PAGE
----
It may be that your product is the easiest to use on the market.
Or your business may be the oldest in town in your industry.
You may choose to play up the fact that your business is locally owned or that it’s environmentally and/or socially responsible.
You may have the largest selection of a certain product in town.
Or by having a smaller business, you can point out the amount of attention you have to devote to each customer.
When you look at every aspect of your business, you will be able to find something that makes it stand out in the customer’s mind and gives your company a better position to them.
It may be that your business is simply the most popular, and pointing this out will lead to an assumed value found in its popularity. Dig deep to find what can be used to reposition your business.
Once you find what makes your business a standout, proclaim that feature to the public. In short, what you say about your business should never be the same thing that your competitors say about theirs.
Setting your business apart in the customer’s mind is the goal, and this can be an extremely effective branding method.
Associating your brand with specific occasions is an extremely effective method. When your customers have this occasion come up, they will automatically think of your brand. Your brand will become a tradition, and it will likely be passed down in the family for an even larger customer base.
Other important points you can use in brand positioning are the different ideology of your brand that can be used in the customer’s self-expression, the personal enrichment opportunities that you provide, and the connection that your products create with others.
Your company may be an innovator that provides the newest items to customers first. It may be that your brand is exclusive and creates an in-crowd among its customers, or it may give them the best service in the area. No matter what you choose to support your brand positioning, make sure your customers hear about it.
Bringing It All Together to Define Your Brand
Using brand archetypes, creating your value proposition, and positioning your brand — all these create a cohesive feel that gives customers the appropriate impression of your business.
Customers feel your brand rather than see it on a shelf, and it’s important that your branding sets you apart so that it creates that emotional connection in your customers.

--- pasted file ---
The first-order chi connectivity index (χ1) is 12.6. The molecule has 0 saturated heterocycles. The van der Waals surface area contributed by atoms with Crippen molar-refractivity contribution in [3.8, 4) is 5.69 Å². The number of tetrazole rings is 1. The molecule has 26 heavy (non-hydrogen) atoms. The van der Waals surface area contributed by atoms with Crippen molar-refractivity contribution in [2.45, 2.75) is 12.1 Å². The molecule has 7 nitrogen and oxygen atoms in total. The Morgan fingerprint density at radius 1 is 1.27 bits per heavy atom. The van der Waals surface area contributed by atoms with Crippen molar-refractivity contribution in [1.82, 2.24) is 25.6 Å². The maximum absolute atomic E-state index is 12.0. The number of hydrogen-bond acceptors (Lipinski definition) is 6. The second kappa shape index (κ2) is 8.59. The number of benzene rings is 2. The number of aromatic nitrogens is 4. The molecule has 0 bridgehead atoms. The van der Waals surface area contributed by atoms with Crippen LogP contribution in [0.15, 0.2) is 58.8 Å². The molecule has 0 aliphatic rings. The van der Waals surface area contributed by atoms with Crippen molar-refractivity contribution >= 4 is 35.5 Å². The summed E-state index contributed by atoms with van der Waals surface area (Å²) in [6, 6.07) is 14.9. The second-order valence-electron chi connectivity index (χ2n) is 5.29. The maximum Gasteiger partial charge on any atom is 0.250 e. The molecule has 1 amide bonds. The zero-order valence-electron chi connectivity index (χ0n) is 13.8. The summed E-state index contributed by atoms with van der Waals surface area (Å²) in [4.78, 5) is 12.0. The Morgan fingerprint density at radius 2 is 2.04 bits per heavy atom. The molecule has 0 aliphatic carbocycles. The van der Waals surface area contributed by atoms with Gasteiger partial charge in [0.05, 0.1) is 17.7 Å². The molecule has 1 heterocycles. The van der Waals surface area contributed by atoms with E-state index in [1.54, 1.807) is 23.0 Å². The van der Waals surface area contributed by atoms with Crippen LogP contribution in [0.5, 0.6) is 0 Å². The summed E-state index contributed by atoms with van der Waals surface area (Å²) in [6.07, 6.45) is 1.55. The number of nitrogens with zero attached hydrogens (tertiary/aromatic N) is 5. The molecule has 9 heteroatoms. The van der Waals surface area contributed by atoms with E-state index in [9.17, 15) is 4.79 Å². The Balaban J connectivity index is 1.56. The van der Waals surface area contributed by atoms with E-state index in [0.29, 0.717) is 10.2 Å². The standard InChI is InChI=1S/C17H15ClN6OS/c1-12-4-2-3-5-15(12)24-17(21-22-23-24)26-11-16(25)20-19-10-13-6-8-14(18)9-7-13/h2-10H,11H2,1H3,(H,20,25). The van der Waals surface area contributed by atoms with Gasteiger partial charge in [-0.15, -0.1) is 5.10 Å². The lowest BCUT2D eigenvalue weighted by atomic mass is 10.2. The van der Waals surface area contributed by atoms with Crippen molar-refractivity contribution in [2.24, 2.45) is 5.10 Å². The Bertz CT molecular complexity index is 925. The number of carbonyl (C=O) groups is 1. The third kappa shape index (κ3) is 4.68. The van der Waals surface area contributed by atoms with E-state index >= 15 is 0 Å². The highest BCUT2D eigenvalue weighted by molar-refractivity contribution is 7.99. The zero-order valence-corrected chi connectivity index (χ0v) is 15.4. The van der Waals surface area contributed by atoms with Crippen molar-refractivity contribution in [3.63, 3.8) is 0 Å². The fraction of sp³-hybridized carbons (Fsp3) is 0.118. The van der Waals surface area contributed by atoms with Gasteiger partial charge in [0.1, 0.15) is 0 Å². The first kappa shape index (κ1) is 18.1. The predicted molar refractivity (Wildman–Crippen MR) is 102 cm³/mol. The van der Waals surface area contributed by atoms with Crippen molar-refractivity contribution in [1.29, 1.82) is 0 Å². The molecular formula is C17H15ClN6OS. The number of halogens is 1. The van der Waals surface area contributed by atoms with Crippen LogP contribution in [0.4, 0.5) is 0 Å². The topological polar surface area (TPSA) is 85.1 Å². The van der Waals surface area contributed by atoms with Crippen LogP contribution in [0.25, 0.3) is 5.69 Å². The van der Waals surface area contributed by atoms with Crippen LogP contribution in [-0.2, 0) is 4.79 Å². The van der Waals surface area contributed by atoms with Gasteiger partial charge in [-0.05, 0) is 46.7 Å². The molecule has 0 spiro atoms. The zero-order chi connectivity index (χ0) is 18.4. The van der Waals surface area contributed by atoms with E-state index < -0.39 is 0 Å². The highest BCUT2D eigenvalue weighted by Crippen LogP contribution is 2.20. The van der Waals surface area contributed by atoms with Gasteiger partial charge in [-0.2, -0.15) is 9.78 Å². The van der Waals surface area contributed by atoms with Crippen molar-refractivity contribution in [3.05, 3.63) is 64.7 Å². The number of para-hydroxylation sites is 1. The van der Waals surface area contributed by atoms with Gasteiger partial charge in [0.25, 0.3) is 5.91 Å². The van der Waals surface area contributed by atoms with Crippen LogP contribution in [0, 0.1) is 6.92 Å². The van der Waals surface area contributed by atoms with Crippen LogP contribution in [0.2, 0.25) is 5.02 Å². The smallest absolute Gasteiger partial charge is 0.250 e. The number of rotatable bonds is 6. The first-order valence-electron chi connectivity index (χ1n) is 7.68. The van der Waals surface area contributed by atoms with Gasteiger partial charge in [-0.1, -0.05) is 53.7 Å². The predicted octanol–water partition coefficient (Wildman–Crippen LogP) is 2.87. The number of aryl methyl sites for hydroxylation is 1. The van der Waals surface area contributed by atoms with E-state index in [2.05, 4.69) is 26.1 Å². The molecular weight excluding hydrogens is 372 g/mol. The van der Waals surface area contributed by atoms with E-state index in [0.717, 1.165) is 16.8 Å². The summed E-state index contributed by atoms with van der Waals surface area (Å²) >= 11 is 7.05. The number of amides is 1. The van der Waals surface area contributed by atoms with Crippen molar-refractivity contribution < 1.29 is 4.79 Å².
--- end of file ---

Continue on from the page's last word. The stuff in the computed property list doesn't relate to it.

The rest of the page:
If you are launching your business, it’s a great time to get your complete branding arsenal together so that you create an impact in your target customers’ minds. Starting with a clear picture of what you have to offer to customers is a great way to start building an image that endures in the public’s minds.
If your business has been around for months or years, you can still recreate or re-establish the image for your business. Put all of these methods into practice and give customers a specific feeling when they see what you sell.
Aligning your brand with an established archetype gives customers an automatic connection to something that is already emotional and established.
By creating your value proposition, you are instructing customers how they will benefit from buying from you. This creates a higher level of need in the customer and a stronger inclination to buy from you.
With brand positioning, you create a specific idea that will set your brand apart from the competition.
When your customers know why they should buy from you, what to expect from you, and how being your customer will make their lives better, you have a brand with real impact.
Using all of these methods to create a targeted effect is a far better approach to branding than creating a generic brand that seeks to bring in as many customers as possible.
Rather than trying to reach everyone, reaching your specific demographic and building a large number of loyal customers will keep your business growing and keep your reputation on top.
Ashton Bishop is Australia’s Predatory Thinker — an expert in pinpointing how businesses can grow by outsmarting their competitors. His niche is in strategy, where he has spent the last 14 years working internationally on some of the world’s biggest brands. He’s a business owner and serial entrepreneur, challenging, sometimes even controversial, but always focused on what gets results.